Sir Noël Peirce Coward (16 December 1899 – 26 March 1973) was an English playwright, composer, director, actor and singer, known for his wit, flamboyance, and what Time magazine called "a sense of personal style, a combination of cheek and chic, pose and poise".
Coward attended a dance academy in London as a child, making his professional stage début at the age of eleven. As a teenager he was introduced into the high society in which most of his plays would be set. Coward achieved enduring success as a playwright, publishing more than 50 plays from his teens onwards. Many of his works, such as Hay Fever, Private Lives, Design for Living, Present Laughter and Blithe Spirit, have remained in the regular theatre repertoire. He composed hundreds of songs, in addition to well over a dozen musical theatre works (including the operetta Bitter Sweet and comic revues), screenplays, poetry, several volumes of short stories, the novel Pomp and Circumstance, and a three-volume autobiography. Coward's stage and film acting and directing career spanned six decades, during which he starred in many of his own works, as well as those of others.
At the outbreak of the Second World War Coward volunteered for war work, running the British propaganda office in Paris. He also worked with the Secret Service, seeking to use his influence to persuade the American public and government to help Britain. Coward won an Academy Honorary Award in 1943 for his naval film drama In Which We Serve and was knighted in 1969. In the 1950s he achieved fresh success as a cabaret performer, performing his own songs, such as "Mad Dogs and Englishmen", "London Pride" and "I Went to a Marvellous Party".
Coward's plays and songs achieved new popularity in the 1960s and 1970s, and his work and style continue to influence popular culture. He did not publicly acknowledge his homosexuality, but it was discussed candidly after his death by biographers including Graham Payn, his long-time partner, and in Coward's diaries and letters, published posthumously. The former Albery Theatre (originally the New Theatre) in London was renamed the Noël Coward Theatre in his honour in 2006.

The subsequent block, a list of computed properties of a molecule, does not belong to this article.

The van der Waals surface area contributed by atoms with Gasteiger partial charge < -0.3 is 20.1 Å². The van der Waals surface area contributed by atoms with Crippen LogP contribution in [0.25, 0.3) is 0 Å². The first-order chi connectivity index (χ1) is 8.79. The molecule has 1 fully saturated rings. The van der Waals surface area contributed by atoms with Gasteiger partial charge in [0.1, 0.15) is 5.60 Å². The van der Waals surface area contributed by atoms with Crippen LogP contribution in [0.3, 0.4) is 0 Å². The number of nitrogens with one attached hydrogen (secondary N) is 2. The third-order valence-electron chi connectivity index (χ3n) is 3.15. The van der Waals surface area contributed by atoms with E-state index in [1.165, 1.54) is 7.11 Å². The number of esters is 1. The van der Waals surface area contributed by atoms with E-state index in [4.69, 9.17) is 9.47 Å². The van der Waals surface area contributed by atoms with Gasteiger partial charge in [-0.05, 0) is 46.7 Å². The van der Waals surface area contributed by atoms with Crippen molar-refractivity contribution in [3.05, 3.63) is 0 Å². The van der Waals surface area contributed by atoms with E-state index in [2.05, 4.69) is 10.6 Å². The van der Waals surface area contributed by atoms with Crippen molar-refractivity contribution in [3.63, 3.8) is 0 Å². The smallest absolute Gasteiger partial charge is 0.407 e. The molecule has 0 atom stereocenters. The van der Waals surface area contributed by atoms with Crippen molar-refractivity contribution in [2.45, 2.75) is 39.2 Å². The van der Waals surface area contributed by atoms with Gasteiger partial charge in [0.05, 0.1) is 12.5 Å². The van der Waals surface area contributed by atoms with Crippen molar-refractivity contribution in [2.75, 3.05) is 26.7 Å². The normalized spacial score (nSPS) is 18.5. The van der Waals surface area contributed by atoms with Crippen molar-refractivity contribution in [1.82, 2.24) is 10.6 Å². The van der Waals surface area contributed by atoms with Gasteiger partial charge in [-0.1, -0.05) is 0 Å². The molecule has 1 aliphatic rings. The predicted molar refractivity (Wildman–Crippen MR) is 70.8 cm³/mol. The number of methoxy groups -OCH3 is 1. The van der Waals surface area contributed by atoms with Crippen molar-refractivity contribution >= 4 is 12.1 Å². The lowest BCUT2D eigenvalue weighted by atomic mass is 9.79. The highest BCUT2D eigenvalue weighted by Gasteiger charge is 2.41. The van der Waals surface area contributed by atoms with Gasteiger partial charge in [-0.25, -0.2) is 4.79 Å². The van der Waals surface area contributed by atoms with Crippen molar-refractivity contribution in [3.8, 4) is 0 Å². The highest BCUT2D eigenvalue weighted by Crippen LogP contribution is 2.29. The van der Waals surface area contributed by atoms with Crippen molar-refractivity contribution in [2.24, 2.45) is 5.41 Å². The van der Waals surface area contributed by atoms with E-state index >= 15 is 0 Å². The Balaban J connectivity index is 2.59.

Noel Coward was born in 1899 in Teddington, Middlesex, a south-western suburb of London. His parents were Arthur Sabin Coward (1856–1937), a piano salesman, and Violet Agnes Coward (1863–1954), daughter of Henry Gordon Veitch, a captain and surveyor in the Royal Navy. Noël Coward was the second of their three sons. Coward's father lacked ambition and industry, and family finances were often poor. Coward was bitten by the performing bug early and appeared in amateur concerts by the age of seven. He attended the Chapel Royal Choir School as a young child. He had little formal schooling but was a voracious reader.
Encouraged by his ambitious mother, who sent him to a dance academy in London, Coward's first professional engagement was in January 1911 as Prince Mussel in the children's play The Goldfish.
In 1912 Coward was cast as the Lost Boy Slightly in Peter Pan. He reappeared in Peter Pan the following year. He worked with other child actors in this period, including Gertrude Lawrence who, Coward wrote in his memoirs, "gave me an orange and told me a few mildly dirty stories, and I loved her from then onwards."
In 1914, when Coward was fourteen, he became the protégé and probably the lover of Philip Streatfeild, a society painter. Streatfeild introduced him to Mrs Astley Cooper and her high society friends. Streatfeild died from tuberculosis in 1915, but Mrs Astley Cooper continued to encourage her late friend's protégé, who remained a frequent guest at her estate, Hambleton Hall in Rutland.
Coward continued to perform during most of the First World War. In 1918, Coward was conscripted into the Artists Rifles but was assessed as unfit for active service because of a tubercular tendency, and he was discharged on health grounds after nine months. That year he appeared in the D. W. Griffith film Hearts of the World in an uncredited role. He sold short stories to several magazines to help his family financially. He also began writing plays. His first solo effort as a playwright was The Rat Trap (1918) which was eventually produced at the Everyman Theatre, Hampstead, in October 1926. During these years, he met Lorn McNaughtan, who became his private secretary and served in that capacity for more than forty years, until her death.
In 1920, at the age of 20, Coward starred in his own play, the light comedy I'll Leave It to You. After a three-week run in Manchester it opened in London at the New Theatre (renamed the Noël Coward Theatre in 2006), his first full-length play in the West End.